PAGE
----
Today's tutorial is on one of the less-performed antibrids, but still a personal favorite of mine: pendulum vs cateye. It's a helpful one to know because it includes transition points to go back and forth between isolation vs cateye, pendulum vs triquetra, and CAP vs pendulum--next week I'll cover the theory behind some of the transitions I use with these moves!
A cool poi trick that came out of an experiment from an earlier tech vid: when performing the transition from pendulum vs CAP to static vs point iso, that static vs point iso can serve to transition into either cateye vs iso or cateye vs isolated pendulum. Both have a really cool bouncy effect and make use of something I dearly love about poi: the capacity to create moves that establish relationships between the poi and hands.
Following on last week's work with hybrids in three-poi land, here's another attempt of what has now been dubbed "tribrids" on the Tech Poi Facebook Group. This one utilizes a butterfly-like motion to create a cateye vs isolation vs extension tribrid, creating an intersection between three different hybrid pairs! (cateye vs iso, ext vs iso, cateye vs ext).
Another great bit of tech from Mireneye! I love the weird possibilities this kid finds--here we take a standard atomic weave and find that there's a moment in it where we can treat it like a point iso vs extension hybrid. The great thing about it is that it works on either side, so it's a great transition between 2D and 3D moves.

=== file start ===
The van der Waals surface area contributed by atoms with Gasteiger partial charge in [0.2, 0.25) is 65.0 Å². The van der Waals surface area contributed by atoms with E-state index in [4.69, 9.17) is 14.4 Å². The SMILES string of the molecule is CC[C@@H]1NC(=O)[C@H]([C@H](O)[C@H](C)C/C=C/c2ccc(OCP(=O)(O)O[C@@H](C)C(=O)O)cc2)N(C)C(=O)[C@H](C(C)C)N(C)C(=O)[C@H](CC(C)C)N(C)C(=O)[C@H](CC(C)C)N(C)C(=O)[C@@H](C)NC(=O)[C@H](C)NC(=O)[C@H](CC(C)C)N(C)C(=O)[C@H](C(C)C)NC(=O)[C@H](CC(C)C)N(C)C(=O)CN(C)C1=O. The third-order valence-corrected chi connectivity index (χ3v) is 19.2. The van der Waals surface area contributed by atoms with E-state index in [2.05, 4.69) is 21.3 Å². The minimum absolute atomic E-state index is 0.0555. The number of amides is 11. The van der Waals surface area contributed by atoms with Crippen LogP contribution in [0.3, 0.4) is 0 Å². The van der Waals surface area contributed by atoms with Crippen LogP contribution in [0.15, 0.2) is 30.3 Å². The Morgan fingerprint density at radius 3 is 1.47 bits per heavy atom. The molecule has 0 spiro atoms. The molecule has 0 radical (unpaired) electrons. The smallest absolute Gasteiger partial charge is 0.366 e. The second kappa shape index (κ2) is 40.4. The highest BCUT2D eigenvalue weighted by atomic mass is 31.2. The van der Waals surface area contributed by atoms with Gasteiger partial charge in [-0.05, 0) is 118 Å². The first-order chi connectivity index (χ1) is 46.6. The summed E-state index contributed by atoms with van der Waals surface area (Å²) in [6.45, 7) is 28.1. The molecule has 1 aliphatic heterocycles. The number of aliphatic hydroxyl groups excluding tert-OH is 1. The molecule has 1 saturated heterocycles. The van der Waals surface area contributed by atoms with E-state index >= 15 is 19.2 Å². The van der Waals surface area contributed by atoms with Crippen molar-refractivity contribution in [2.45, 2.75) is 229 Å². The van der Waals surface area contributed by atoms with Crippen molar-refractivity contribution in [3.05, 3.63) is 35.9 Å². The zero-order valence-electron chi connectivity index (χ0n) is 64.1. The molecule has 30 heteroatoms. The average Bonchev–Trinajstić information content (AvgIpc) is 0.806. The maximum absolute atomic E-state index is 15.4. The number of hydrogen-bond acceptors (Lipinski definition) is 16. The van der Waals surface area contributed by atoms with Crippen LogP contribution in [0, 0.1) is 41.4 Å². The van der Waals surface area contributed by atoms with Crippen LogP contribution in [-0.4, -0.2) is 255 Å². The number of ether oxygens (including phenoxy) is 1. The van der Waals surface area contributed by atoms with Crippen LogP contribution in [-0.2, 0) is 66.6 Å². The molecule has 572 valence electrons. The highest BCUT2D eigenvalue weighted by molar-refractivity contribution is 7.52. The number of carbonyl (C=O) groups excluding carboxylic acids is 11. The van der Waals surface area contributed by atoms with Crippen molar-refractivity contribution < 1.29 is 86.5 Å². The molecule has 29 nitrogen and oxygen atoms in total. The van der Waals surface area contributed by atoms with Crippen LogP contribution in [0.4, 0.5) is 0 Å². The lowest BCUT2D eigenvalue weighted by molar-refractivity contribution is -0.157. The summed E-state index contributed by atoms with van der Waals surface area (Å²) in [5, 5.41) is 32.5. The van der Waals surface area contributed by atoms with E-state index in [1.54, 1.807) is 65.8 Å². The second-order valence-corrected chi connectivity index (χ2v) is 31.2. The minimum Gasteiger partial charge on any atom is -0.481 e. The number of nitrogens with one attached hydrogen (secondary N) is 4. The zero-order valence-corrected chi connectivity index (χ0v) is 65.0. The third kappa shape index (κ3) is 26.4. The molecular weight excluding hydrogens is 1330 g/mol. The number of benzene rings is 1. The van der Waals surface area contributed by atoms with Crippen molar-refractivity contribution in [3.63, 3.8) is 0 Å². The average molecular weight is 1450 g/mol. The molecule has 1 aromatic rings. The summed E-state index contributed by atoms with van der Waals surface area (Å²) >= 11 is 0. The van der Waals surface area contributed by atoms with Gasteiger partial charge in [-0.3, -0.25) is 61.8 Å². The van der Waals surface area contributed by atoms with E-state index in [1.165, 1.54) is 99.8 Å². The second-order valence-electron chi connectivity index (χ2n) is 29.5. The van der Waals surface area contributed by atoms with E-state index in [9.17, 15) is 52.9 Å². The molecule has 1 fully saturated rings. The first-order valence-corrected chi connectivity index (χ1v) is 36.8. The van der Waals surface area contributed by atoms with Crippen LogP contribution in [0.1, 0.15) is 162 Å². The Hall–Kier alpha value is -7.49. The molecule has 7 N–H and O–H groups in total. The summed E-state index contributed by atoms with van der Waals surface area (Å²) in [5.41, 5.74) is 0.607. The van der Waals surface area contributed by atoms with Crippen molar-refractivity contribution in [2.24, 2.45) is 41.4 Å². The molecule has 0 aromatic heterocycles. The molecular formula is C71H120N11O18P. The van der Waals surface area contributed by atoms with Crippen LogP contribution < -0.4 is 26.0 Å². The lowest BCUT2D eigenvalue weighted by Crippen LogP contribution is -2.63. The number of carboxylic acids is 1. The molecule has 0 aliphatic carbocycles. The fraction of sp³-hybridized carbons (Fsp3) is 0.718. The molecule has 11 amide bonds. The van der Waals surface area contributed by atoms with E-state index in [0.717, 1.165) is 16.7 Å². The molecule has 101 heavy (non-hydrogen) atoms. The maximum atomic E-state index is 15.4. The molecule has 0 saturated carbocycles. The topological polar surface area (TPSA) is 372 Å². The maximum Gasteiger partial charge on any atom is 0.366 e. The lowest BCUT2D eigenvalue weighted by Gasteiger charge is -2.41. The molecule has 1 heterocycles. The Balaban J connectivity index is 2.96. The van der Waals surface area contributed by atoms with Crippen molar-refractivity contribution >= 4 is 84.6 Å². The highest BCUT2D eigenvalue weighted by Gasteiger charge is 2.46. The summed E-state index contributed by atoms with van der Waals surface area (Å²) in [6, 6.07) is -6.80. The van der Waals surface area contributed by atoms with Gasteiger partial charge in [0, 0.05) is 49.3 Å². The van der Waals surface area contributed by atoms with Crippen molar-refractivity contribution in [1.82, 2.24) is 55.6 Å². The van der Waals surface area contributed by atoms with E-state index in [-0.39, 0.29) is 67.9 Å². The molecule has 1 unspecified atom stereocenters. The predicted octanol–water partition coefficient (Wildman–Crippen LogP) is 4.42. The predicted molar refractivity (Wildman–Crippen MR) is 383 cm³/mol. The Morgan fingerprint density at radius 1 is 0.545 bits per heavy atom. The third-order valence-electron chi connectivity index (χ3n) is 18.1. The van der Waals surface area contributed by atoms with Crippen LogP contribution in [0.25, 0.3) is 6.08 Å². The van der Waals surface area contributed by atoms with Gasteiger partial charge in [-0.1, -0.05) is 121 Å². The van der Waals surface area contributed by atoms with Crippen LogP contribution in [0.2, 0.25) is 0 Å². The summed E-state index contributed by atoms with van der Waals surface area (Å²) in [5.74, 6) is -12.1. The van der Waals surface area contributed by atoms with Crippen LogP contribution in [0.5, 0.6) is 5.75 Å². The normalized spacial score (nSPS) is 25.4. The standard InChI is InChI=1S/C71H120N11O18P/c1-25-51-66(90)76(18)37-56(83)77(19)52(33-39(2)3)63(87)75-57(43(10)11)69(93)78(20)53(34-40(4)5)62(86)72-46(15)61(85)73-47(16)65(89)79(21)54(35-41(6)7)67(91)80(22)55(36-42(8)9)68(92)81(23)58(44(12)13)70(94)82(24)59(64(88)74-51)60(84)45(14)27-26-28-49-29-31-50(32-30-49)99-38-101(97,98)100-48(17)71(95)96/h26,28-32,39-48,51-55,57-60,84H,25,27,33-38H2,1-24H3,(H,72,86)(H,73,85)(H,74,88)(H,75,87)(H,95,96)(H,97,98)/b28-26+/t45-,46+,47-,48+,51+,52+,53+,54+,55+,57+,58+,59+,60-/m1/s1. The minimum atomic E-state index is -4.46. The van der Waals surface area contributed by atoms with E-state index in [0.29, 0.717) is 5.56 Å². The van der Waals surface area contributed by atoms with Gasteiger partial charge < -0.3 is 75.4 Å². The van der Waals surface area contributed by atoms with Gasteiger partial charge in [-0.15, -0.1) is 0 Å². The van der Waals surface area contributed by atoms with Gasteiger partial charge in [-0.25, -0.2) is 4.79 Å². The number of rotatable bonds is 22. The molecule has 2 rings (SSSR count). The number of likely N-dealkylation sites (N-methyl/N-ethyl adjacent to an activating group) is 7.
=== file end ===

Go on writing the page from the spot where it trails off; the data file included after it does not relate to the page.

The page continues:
This is kinda retro tech, but it still leads to some fun places. Using static spin vs 1-petal inspin creates a moment that makes for an easy transition to a split-same isolation. You can use that moment to switch to static spin vs 1-petal inspin with each hand's role reversed or any number of patterns that use linear isolations through the body center.
A nifty idea picked up from Conway Jennings when he was last in DC--switching the direction of a CAP vs static spin BTH to get different antibrid combinations. It creates the same sort of relationship between hand and poi that CAP vs pendulum does, but with a cool BTH element.
A commenter on my video about the crosser archer weave reminded me of a move Kate had demoed last year at Kinetic and in one of Noel's videos. I dug it back up to see what it had in common with the move I'd just played with. The answer: very little, but it was still a hell of a fun challenge :)
A couple years ago when I was traveling through Africa, my host wrote a computer program for me that worked both as a poi simulator as well as a mathematical tool for measuring the distance a poi head travels in each hypo and epitrochoid pattern I could dream up at the time. After comparing a lot of the numbers the program created, it turns out there are some really fascinating harmonic relationships that emerge when you combine moves that normally wouldn't go together as a result of a lack of alignment with either the poi heads or hands.
This is something I saw Alien Jon demo when I was home in Colorado for the holidays--it combines third order motions (fractal flowers) with traditional flowers to create antibrids that move through space. Damien would call these antispin/antispin movements and I believe Mel, Poiboi, and a few others have demonstrated similar moves.
In a follow-up to a video I posted a couple weeks back of playing with triquetra vs pendulum in same time opposites, I realized the transition there that let me hit static vs extension and kind of "unfold" my crossed arms also existed with CAPs if the poi are spinning same time same direction. Here is the transition used both to get from a top-side CAP to bottom and vice-versa.